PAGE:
Pelosi withheld the articles of impeachment from the Senate until this week, saying she would not formally transmit the articles to the Senate until she had more information on how the trial would be conducted. In the weeks since Pelosi announced her intention to withhold the articles, a growing chorus of Republicans have publicly said they would support a full-length trial and hinted at supporting additional witnesses. And all that is required by Senate rules to call witnesses is a simple majority: 51 Senators.

“My view is we should hear the case, ask our questions and then have a vote on whether we need to hear additional witnesses or call for additional documents,” retiring Tennessee Sen. Lamar Alexander, a Republican, recently told Politico. 

Smith favors additional witness testimony during the trial: “I think trials have witnesses and we shouldn’t be afraid of the facts that these witnesses might bring forward,” she said.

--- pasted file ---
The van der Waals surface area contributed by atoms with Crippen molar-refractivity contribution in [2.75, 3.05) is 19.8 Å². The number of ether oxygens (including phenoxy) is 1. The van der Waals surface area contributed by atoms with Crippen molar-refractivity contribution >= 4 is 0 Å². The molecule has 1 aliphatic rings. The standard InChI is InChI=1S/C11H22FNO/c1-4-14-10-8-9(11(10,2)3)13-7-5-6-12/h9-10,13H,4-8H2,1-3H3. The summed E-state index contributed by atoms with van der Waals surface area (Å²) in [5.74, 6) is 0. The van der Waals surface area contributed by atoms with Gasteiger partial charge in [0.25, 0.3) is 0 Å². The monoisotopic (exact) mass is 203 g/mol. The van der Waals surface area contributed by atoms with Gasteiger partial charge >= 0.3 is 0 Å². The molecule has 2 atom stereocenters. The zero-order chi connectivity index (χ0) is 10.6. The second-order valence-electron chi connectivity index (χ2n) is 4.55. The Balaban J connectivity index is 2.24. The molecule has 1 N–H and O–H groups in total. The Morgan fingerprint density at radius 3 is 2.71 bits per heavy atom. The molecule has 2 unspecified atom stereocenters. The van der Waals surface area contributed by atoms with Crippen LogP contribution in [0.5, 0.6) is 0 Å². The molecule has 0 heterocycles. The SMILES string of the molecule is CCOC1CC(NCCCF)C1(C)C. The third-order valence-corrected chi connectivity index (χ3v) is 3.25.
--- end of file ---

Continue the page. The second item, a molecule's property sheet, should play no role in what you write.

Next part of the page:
Talking to reporters on Tuesday, McConnell said that should more witnesses be allowed, he believes both Republicans and Democrats should be able to call them.

“I can’t imagine only the witnesses our Democratic colleagues want to call would be called,” he said.

Reaching conclusions

Smith said there is one difference between the 1999 trial and the upcoming trial that she finds particularly interesting: Now, Senators are constantly on their phones. And during the trial, which is likely to last several hours a day over a number of days, they will be required to put them away.

“All Americans, including United States Senators are very attached to their technology: their phones and their iPads. What’s the latest text? What’s the email? And yet during this impeachment process on the Senate floor, none of us will have our technology with us,” she said.

“In my mind that’s a very good thing. We’ll be less likely to be distracted, more focused and maybe, just maybe, there’ll be a little bit less tweeting and a little bit more listening.”